Over a million developers have joined DZone.

MongoDB LDAP and Kerberos Authentication with Centrify

DZone's Guide to

MongoDB LDAP and Kerberos Authentication with Centrify

· Java Zone ·
Free Resource

Start coding something amazing with our library of open source Cloud code patterns. Content provided by IBM.

By Alex Komyagin at MongoDB with the help of Felderi Santiago at Centrify and Robertson Pimentel at Centrify


Centrify provides unified identity management solutions that result in single sign-on (SSO) for users and a simplified identity infrastructure for IT. Centrify’s Server Suite integrates Linux systems into Active Directory domains to enable centralized authentication, access control, privilege user management and auditing access for compliance needs.

Since version 2.4, MongoDB Enterprise allows authentication with Microsoft Active Directory Services using LDAP and Kerberos protocols. On Linux systems it is now possible to leverage Centrify’s Server Suite solution for integrating MongoDB with Active Directory.

The use of Centrify’s Active Directory integration with MongoDB greatly simplifies setup process and allows MongoDB to seamlessly integrate into the most complex Active Directory environments found at enterprise customer sites with hundreds or thousands of employees.


  • Existing Active Directory domain
  • MongoDB Enterprise 2.4 or greater
  • Centrify Suite

All further MongoDB commands in this paper are given for the current latest stable release, MongoDB 2.6.5. The Linux OS used is RHEL6.4. The Centrify Server Suite version is 2014.1.

Setup procedure

Preparing a new MongoDB Linux server

In existing Enterprise environments that are already using Centrify and MongoDB there are usually specific guidelines on setting up Linux systems. Here we will cover the most basic steps needed, that can be used as a quick reference:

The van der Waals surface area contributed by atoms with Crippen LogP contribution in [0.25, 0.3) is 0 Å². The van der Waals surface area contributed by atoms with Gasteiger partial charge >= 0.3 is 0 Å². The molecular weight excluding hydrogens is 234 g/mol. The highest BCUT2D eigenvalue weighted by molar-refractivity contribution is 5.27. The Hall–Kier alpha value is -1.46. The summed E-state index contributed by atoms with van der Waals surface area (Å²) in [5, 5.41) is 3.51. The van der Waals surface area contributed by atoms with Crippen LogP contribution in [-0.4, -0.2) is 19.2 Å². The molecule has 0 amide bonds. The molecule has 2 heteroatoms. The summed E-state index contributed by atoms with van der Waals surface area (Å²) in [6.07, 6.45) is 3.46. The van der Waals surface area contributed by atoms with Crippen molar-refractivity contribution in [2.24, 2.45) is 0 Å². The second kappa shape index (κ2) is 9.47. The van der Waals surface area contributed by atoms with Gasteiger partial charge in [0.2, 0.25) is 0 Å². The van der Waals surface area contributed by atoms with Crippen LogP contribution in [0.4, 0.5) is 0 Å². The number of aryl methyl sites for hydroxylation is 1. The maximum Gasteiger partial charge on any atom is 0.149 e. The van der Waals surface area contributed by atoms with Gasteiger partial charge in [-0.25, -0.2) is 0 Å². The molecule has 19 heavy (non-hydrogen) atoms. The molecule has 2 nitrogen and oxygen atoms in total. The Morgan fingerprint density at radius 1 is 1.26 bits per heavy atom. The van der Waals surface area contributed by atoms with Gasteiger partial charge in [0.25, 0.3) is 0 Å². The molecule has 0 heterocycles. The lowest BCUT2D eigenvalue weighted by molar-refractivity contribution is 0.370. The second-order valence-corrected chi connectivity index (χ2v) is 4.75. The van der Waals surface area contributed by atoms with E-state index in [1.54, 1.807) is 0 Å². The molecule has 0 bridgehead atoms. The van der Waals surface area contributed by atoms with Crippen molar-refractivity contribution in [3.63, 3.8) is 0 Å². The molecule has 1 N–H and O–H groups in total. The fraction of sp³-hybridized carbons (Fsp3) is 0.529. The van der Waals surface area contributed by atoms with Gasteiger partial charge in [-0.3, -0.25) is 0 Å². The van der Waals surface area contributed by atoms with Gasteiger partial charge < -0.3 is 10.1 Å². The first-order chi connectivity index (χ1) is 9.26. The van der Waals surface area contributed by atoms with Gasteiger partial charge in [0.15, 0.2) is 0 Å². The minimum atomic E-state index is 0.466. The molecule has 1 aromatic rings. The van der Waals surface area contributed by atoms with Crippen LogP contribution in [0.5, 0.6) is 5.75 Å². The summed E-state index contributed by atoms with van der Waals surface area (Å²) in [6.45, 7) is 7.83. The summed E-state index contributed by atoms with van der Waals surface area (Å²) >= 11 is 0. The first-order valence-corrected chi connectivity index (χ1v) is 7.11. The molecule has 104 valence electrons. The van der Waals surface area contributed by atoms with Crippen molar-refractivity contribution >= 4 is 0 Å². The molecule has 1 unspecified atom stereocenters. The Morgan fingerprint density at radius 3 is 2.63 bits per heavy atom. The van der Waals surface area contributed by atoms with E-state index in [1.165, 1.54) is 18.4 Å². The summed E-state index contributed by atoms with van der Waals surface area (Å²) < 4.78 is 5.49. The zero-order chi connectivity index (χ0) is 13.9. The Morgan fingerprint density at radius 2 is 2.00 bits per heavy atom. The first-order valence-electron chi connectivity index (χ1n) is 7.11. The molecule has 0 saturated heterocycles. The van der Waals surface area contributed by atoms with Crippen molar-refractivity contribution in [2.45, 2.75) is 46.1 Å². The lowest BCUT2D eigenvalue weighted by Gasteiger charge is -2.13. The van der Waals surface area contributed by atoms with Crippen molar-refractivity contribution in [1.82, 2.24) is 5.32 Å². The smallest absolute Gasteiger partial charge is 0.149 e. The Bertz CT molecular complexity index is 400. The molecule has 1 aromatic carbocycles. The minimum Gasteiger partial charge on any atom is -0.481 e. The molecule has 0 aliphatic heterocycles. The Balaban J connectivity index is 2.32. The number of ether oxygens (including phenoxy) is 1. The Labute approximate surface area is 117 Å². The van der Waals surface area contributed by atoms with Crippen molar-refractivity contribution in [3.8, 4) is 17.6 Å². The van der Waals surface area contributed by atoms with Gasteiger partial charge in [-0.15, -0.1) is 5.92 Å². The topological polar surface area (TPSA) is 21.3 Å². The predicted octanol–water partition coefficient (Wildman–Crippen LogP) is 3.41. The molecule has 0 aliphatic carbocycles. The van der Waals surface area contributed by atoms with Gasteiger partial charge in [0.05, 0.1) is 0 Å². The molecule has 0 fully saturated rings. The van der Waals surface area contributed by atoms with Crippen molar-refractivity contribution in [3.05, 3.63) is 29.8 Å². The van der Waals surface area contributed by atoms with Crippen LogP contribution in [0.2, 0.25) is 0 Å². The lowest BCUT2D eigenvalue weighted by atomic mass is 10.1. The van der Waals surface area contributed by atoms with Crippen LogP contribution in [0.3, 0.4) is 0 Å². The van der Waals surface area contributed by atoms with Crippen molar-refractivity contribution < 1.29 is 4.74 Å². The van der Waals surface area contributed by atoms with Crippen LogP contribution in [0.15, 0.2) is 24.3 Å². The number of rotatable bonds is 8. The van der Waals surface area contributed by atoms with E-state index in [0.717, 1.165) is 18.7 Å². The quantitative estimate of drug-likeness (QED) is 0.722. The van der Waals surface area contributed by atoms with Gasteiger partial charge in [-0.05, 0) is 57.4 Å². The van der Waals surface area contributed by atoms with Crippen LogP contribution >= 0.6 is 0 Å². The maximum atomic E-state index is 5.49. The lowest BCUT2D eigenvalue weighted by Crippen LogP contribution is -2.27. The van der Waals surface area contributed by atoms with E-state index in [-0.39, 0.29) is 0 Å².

1. Configure hostname and DNS resolution

For Centrify and MongoDB to function properly you must set a hostname on the system and make sure it’s configured to use the proper Active Directory-aware DNS server instance IP address. You can update the hostname using commands that resemble the following:

$ nano /etc/sysconfig/network
$ reboot
$ hostname -f

Next, verify the DNS settings and add additional servers, if needed:

$ nano /etc/resolv.conf
search mongotest.com

2. Install MongoDB Enterprise

The installation process is well outlined in our Documentation. It’s recommended to turn SELinux off for this exercise:

$ nano /etc/selinux/config

Since MongoDB grants user privileges through role-based authorization, there should be an LDAP and a Kerberos user created in mongodb:

$ service mongod start
$ mongo
> db.getSiblingDB("$external").createUser(
      user : "alex",
      roles: [ { role: "root" , db : "admin"} ]
> db.getSiblingDB("$external").createUser(
     user: "alex@MONGOTEST.COM",
     roles: [ { role: "root", db: "admin" } ]

“alex” is a user listed in AD and who is a member of the “Domain Users” group and has “support” set as its Organizational Unit.

3. Install Centrify agent

Unpack the Centrify suite archive and install the centrify-dc package. Then join the server to your domain as a workstation:

$ rpm -ihv centrifydc-5.2.0-rhel3-x86_64.rpm
$ adjoin -V -w -u ldap_admin mongotest.com
ldap_admin@MONGOTEST.COM's password:

Here “ldap_admin” is user who is a member of the “Domain Admins” group in AD.

Setting up MongoDB with LDAP authentication using Centrify

Centrify agent manages all communications with Active Directory, and MongoDB can use the Centrify PAM module to authenticate LDAP users.

1. Configure saslauthd, which is used by MongoDB as an interface between the database and the Linux PAM system.

a. Verify that “MECH=pam” is set in /etc/sysconfig/saslauthd:

$ grep ^MECH /etc/sysconfig/saslauthd

b. Turn on the saslauthd service and ensure it is started upon reboot:

$ service saslauthd start
Starting saslauthd:                                     [  OK  ]
$ chkconfig saslauthd on
$ chkconfig --list saslauthd
saslauthd  0:off   1:off   2:on    3:on 4:on    5:on    6:off

2. Configure PAM to recognize the mongodb service by creating an appropriate PAM service file. We will use the sshd service file as a template, since it should’ve already been preconfigured to work with Centrify: